Weatherizing: Cold, Hot, Clothing

Riding in extreme weather conditions can be challenging. You may have to get creative and make some compromises. That new 10 speed cassette is probably too finicky (not to mention pricey) to do winter work. Ask around for suggestions.  Foresight and preparation is preferable to having to fix a flat or worse at 0 deg in the middle of nowhere. Things can go wrong even after preparing for what you might think are all possible problems. But not all potential problems are equal. And the point is to minimize the risk of especially catastrophic failures by planning for as many of them as is reasonably possible… Being aware of your bikes condition and replacing dangerously worn parts is especially necessary if you plan on riding in less populated areas.  If you choose to ride bulging tire sidewalls, fatigued, rusted spokes you really are taking chances. It may be time to replace that rusty chain/cassette or that fifteen year old radially laced hub.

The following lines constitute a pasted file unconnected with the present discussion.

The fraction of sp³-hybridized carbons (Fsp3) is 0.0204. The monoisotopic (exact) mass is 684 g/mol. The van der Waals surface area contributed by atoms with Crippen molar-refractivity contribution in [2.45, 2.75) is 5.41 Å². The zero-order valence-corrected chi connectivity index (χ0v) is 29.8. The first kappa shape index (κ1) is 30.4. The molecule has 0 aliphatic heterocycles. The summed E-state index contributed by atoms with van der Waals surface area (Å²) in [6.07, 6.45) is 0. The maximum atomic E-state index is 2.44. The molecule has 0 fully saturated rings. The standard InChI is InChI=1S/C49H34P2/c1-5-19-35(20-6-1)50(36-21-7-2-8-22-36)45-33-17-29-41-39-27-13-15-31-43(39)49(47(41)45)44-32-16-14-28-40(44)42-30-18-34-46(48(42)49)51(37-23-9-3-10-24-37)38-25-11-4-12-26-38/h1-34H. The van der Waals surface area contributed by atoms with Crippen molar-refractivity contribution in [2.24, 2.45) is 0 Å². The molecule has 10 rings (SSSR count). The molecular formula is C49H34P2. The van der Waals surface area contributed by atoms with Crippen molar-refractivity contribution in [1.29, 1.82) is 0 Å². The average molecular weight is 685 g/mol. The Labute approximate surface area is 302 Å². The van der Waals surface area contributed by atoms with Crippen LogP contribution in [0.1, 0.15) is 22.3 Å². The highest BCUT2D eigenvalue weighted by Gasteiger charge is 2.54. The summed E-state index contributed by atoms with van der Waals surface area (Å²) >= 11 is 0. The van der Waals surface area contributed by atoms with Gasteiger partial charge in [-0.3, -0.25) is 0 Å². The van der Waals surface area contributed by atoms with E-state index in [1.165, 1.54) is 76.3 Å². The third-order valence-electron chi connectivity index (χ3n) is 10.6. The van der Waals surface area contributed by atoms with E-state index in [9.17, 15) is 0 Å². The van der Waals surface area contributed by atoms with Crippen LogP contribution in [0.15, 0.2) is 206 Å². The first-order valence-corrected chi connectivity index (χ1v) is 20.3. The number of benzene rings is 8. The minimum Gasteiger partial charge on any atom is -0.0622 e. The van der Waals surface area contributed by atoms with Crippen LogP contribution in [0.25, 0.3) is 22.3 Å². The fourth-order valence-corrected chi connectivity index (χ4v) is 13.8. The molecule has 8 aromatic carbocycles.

Tires purchased ~1998 still get me to work

Cold

For cold weather riding, using studded tires, quality cables, full housing lengths and light, bike-specific lubes (or inexpensive alternatives such as graphite and mineral oil) can keep your bike working in sub-zero conditions. Being aware of changing weather conditions and lubing drive train etc. frequently can help keep rust away when contending with water, salt and grit. Your particular riding conditions will dictate what you might need to survive the cold but the simplicity of a single speed or fixed gear (generally for less hilly terrain), disc brakes- or just a designated winter bike- can help. Mixing mineral oil and marine grease makes a cheap yet effective cable lube which is less affected by low temperatures. Mineral oil or ATF fluid can be added to multi speed hubs to help keep pawls moving. The initial investment in a set of studded tires can be weighed against the danger of falling and can often be used for years and years.